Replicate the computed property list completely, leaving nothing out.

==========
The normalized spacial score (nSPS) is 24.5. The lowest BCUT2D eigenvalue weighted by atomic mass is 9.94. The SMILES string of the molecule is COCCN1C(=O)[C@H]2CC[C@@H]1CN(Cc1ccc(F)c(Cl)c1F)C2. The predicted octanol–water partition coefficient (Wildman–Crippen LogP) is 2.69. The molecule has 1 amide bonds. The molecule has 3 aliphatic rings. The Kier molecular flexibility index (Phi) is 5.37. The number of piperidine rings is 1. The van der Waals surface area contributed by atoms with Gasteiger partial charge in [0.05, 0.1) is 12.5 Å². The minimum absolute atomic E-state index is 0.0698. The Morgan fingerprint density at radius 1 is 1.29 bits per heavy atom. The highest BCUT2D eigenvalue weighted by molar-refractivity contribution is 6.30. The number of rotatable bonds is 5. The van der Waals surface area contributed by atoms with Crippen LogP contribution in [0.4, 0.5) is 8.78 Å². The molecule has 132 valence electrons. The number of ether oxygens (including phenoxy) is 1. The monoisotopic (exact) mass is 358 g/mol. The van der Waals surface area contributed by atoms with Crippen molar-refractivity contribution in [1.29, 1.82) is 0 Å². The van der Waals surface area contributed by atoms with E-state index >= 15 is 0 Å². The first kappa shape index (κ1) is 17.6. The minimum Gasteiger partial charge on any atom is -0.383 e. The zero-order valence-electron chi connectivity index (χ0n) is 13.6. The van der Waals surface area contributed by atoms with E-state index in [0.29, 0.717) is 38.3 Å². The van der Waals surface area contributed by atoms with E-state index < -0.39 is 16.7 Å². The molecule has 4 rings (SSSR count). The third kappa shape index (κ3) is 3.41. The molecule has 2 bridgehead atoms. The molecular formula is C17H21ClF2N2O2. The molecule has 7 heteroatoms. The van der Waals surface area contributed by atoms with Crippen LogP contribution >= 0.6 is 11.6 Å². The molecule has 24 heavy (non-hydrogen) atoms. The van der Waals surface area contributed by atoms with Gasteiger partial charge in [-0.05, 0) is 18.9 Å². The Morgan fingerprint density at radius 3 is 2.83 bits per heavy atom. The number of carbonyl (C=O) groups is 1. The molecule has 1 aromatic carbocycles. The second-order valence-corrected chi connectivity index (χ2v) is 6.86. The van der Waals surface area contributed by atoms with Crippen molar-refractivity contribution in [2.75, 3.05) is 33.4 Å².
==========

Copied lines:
The normalized spacial score (nSPS) is 24.5. The lowest BCUT2D eigenvalue weighted by atomic mass is 9.94. The SMILES string of the molecule is COCCN1C(=O)[C@H]2CC[C@@H]1CN(Cc1ccc(F)c(Cl)c1F)C2. The predicted octanol–water partition coefficient (Wildman–Crippen LogP) is 2.69. The molecule has 1 amide bonds. The molecule has 3 aliphatic rings. The Kier molecular flexibility index (Phi) is 5.37. The number of piperidine rings is 1. The van der Waals surface area contributed by atoms with Gasteiger partial charge in [0.05, 0.1) is 12.5 Å². The minimum absolute atomic E-state index is 0.0698. The Morgan fingerprint density at radius 1 is 1.29 bits per heavy atom. The highest BCUT2D eigenvalue weighted by molar-refractivity contribution is 6.30. The number of rotatable bonds is 5. The van der Waals surface area contributed by atoms with Crippen LogP contribution in [0.4, 0.5) is 8.78 Å². The molecule has 132 valence electrons. The number of ether oxygens (including phenoxy) is 1. The monoisotopic (exact) mass is 358 g/mol. The van der Waals surface area contributed by atoms with Crippen molar-refractivity contribution in [1.29, 1.82) is 0 Å². The van der Waals surface area contributed by atoms with E-state index >= 15 is 0 Å². The first kappa shape index (κ1) is 17.6. The minimum Gasteiger partial charge on any atom is -0.383 e. The zero-order valence-electron chi connectivity index (χ0n) is 13.6. The van der Waals surface area contributed by atoms with E-state index in [0.29, 0.717) is 38.3 Å². The van der Waals surface area contributed by atoms with E-state index < -0.39 is 16.7 Å². The molecule has 4 rings (SSSR count). The third kappa shape index (κ3) is 3.41. The molecule has 2 bridgehead atoms. The molecular formula is C17H21ClF2N2O2. The molecule has 7 heteroatoms. The van der Waals surface area contributed by atoms with Crippen LogP contribution >= 0.6 is 11.6 Å². The molecule has 24 heavy (non-hydrogen) atoms. The van der Waals surface area contributed by atoms with Gasteiger partial charge in [-0.05, 0) is 18.9 Å². The Morgan fingerprint density at radius 3 is 2.83 bits per heavy atom. The number of carbonyl (C=O) groups is 1. The molecule has 1 aromatic carbocycles. The second-order valence-corrected chi connectivity index (χ2v) is 6.86. The van der Waals surface area contributed by atoms with Crippen molar-refractivity contribution in [2.75, 3.05) is 33.4 Å².